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UK inflation rate returns to zero

The latest figures from the Office for National Statistics (ONS) show that the UK's inflation rate fell back to 0% in August, having been at 0.1% in July.

A sharp fall in oil prices leading to cheaper fuel, as well as low food costs following supermarket price wars, have contributed to the drop in the Consumer Prices Index (CPI) measure of inflation.

According to the ONS figures, the Retail Prices Index (RPI) measure of inflation rose to 1.1%, up from 1.0% in July. Meanwhile, the rate of core inflation - which removes the impact of changes in the price of energy, food, alcohol and tobacco - fell to 1.0% in August from the July rate of 1.2%.

British Chambers of Commerce economist David Kern said that the continuing low inflation rate strengthened the argument for the Bank of England keeping interest rates down. He said: ‘Low inflation supports living standards by boosting disposable income and will help to sustain the economic recovery.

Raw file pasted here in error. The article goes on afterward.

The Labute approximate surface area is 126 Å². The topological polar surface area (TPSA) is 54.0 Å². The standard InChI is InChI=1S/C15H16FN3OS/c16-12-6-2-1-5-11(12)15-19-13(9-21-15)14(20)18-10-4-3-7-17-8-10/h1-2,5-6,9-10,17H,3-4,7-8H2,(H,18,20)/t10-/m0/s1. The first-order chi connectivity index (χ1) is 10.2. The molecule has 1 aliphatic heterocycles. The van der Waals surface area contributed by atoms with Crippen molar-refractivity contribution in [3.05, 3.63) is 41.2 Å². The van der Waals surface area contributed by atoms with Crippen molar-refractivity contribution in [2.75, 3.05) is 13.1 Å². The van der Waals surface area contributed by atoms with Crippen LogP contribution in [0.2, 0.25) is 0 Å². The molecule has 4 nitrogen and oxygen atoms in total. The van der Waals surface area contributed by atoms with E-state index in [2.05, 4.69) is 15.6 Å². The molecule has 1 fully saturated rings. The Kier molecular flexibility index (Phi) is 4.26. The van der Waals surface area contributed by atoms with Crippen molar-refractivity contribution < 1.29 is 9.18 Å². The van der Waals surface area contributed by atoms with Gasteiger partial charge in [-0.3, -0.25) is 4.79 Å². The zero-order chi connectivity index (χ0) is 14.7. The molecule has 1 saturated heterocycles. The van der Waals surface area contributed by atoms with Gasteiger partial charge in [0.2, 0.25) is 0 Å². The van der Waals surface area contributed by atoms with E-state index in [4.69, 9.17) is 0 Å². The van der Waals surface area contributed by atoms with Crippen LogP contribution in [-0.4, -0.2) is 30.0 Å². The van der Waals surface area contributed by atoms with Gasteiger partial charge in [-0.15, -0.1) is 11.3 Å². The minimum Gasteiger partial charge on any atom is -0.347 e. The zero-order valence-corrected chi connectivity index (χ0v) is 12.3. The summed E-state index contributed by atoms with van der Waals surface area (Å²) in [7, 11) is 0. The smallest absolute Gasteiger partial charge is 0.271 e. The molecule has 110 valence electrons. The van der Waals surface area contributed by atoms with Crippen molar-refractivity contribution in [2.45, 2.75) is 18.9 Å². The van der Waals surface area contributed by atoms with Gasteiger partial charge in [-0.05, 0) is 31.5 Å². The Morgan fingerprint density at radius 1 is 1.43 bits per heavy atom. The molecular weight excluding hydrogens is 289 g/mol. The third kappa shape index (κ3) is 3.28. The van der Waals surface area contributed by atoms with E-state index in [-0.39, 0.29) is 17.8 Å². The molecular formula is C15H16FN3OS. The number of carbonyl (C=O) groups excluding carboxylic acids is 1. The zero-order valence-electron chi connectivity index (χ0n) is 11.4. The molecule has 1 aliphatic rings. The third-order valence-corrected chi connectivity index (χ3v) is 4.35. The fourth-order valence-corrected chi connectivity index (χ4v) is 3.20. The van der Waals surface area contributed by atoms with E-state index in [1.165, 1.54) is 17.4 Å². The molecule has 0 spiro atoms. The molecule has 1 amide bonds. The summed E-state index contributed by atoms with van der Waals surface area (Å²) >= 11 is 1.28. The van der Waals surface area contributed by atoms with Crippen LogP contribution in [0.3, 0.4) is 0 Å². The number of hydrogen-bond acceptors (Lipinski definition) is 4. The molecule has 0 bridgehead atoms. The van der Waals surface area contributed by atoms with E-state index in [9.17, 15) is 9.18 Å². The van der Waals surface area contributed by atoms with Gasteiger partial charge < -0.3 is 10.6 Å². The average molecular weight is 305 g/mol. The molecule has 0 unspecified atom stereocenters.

‘However, last week's poor trade and manufacturing figures show that the recovery is still fragile, particularly in the face of major global uncertainties.’

The Bank of England's main interest rate has been at 0.5% since March 2009 – and with inflation still so far below the Bank’s target of 2%, there seems little immediate prospect of a rate rise.

Despite this, many analysts expect the Bank of England to start to raise interest rates in the first quarter of 2016.